As Republicans in various states move to implement new measures intended to strengthen election integrity, many Democrats have made it clear that they will vociferously oppose any and all such proposals.
One day after Republican Montana Gov. Greg Gianforte signed a pair of bills into law on Monday, state Democrats filed a lawsuit in an effort to have them declared unconstitutional, the Washington Examiner reports.
What the new laws mean
Proponents of the Montana bills sought to strengthen voter identification requirements and end the practice of same-day registration, which allows voters to register on Election Day and immediately cast a ballot.
For their part, opponents alleged in their lawsuit that the new measures violate the state constitution’s equal protection clause, asserting that the moves were deliberately intended to reduce turnout among young voters who tend to favor the Democratic Party.
The governor also signed SB 169, narrowing the forms of acceptable identification that voters may use to confirm their registration, limiting the options to government-issued photo ID cards or a concealed carry permits. The measure does, however, include a list of alternative forms of ID from which individuals could produce two, thus entitling them to a provisional ballot pending the subsequent confirmation of their identities.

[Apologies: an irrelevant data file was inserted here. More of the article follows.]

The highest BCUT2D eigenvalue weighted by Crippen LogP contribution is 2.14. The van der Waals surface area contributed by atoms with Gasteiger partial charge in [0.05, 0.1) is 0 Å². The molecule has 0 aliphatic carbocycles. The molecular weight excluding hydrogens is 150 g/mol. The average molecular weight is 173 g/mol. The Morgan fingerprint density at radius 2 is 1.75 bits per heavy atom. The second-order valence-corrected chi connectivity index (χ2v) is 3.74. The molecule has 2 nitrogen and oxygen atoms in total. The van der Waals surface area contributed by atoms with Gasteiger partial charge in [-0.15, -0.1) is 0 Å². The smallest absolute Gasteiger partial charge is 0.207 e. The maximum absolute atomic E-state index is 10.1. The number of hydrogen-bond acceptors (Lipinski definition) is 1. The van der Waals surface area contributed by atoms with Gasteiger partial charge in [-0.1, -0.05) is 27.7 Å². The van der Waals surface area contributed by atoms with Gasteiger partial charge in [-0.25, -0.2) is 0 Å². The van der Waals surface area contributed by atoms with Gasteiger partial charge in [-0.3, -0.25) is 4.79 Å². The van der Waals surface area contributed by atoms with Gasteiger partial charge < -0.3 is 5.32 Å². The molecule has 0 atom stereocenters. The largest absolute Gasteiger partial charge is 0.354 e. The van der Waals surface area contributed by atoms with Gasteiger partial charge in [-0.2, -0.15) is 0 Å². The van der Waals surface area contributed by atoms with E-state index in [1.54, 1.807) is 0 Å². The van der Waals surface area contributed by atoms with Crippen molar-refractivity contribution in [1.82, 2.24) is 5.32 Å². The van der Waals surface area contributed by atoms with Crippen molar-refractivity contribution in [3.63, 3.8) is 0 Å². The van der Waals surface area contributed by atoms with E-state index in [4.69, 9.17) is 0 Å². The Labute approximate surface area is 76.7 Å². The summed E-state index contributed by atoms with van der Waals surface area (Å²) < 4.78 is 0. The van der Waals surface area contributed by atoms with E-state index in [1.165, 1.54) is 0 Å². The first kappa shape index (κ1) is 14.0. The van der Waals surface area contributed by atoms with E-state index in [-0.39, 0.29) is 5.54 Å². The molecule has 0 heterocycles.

In touting the impact of the twin measures, Gianforte said: “Montana has a long history of secure, transparent elections, setting a standard for the nation. These new laws will help ensure the continued integrity of Montana’s elections for years to come.”
Why Democrats oppose them
Christi Jacobsen, Montana’s Republican secretary of state also supported the changes, noting that “voter ID and voter registration deadlines are best practices in protecting the integrity of elections.”
Montana Democrats clearly disagreed, as evidenced by the lawsuit filed on Tuesday seeking to block and overturn the new laws on the argument that they amounted to voter disenfranchisement not only for young voters, but also for the elderly, Native Americans, the disabled, and others.
Sandi Luckey, the party’s executive director, issued a statement declaring that the new laws “violated everything we believe as Americans, and everything we believe as Montanans,” adding that they “intentionally impede peoples’ voting rights.”
The lawsuit asserted that state lawmakers “knew that both the Voter ID Restrictions and the Election Day Registration Ban would place heightened burdens on Montana’s youngest voters when it passed both laws” and “heard direct testimony from both student voters and advocacy organizations that both laws would impose barriers on the franchise for young voters” but “passed the bill anyway in direct contravention of Montana’s Equal Protection Clause.”
Jacobsen is named as the defendant in the court document, which was filed in Yellowstone County and assigned to Judge Mary Jane Knisely, who happens to be the same judge who administered Gianforte’s oath of office.